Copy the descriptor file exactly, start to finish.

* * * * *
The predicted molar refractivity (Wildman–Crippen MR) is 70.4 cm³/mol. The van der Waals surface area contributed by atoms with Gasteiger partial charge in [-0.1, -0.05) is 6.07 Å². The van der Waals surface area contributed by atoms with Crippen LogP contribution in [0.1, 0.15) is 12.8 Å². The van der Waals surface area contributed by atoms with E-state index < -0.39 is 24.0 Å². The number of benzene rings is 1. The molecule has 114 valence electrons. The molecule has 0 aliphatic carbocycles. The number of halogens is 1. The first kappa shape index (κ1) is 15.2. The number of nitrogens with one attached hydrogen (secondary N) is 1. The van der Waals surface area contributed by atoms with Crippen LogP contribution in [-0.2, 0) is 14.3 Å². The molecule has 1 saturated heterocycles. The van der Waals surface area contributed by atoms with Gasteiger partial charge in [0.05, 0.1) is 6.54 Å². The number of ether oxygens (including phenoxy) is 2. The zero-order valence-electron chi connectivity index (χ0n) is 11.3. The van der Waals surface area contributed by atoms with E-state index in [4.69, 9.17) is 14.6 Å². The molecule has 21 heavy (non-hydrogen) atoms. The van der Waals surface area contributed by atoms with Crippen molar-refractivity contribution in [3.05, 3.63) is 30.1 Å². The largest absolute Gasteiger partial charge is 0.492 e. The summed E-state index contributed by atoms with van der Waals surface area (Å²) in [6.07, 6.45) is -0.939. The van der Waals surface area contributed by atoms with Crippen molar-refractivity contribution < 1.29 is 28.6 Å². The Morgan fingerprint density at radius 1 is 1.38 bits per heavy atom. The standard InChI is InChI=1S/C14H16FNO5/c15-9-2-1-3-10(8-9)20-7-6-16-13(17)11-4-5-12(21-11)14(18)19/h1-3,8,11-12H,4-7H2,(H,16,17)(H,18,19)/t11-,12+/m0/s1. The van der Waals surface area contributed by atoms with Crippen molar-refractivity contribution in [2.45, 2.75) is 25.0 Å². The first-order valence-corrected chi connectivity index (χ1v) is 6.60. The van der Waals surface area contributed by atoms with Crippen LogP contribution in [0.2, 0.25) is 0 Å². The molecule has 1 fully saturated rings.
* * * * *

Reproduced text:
The predicted molar refractivity (Wildman–Crippen MR) is 70.4 cm³/mol. The van der Waals surface area contributed by atoms with Gasteiger partial charge in [-0.1, -0.05) is 6.07 Å². The van der Waals surface area contributed by atoms with Crippen LogP contribution in [0.1, 0.15) is 12.8 Å². The van der Waals surface area contributed by atoms with E-state index < -0.39 is 24.0 Å². The number of benzene rings is 1. The molecule has 114 valence electrons. The molecule has 0 aliphatic carbocycles. The number of halogens is 1. The first kappa shape index (κ1) is 15.2. The number of nitrogens with one attached hydrogen (secondary N) is 1. The van der Waals surface area contributed by atoms with Crippen LogP contribution in [-0.2, 0) is 14.3 Å². The molecule has 1 saturated heterocycles. The van der Waals surface area contributed by atoms with Gasteiger partial charge in [0.05, 0.1) is 6.54 Å². The number of ether oxygens (including phenoxy) is 2. The zero-order valence-electron chi connectivity index (χ0n) is 11.3. The van der Waals surface area contributed by atoms with E-state index in [4.69, 9.17) is 14.6 Å². The molecule has 21 heavy (non-hydrogen) atoms. The van der Waals surface area contributed by atoms with Crippen molar-refractivity contribution in [3.05, 3.63) is 30.1 Å². The largest absolute Gasteiger partial charge is 0.492 e. The summed E-state index contributed by atoms with van der Waals surface area (Å²) in [6.07, 6.45) is -0.939. The van der Waals surface area contributed by atoms with Crippen molar-refractivity contribution < 1.29 is 28.6 Å². The Morgan fingerprint density at radius 1 is 1.38 bits per heavy atom. The standard InChI is InChI=1S/C14H16FNO5/c15-9-2-1-3-10(8-9)20-7-6-16-13(17)11-4-5-12(21-11)14(18)19/h1-3,8,11-12H,4-7H2,(H,16,17)(H,18,19)/t11-,12+/m0/s1. The van der Waals surface area contributed by atoms with Crippen molar-refractivity contribution in [2.45, 2.75) is 25.0 Å². The first-order valence-corrected chi connectivity index (χ1v) is 6.60. The van der Waals surface area contributed by atoms with Crippen LogP contribution in [0.2, 0.25) is 0 Å². The molecule has 1 fully saturated rings.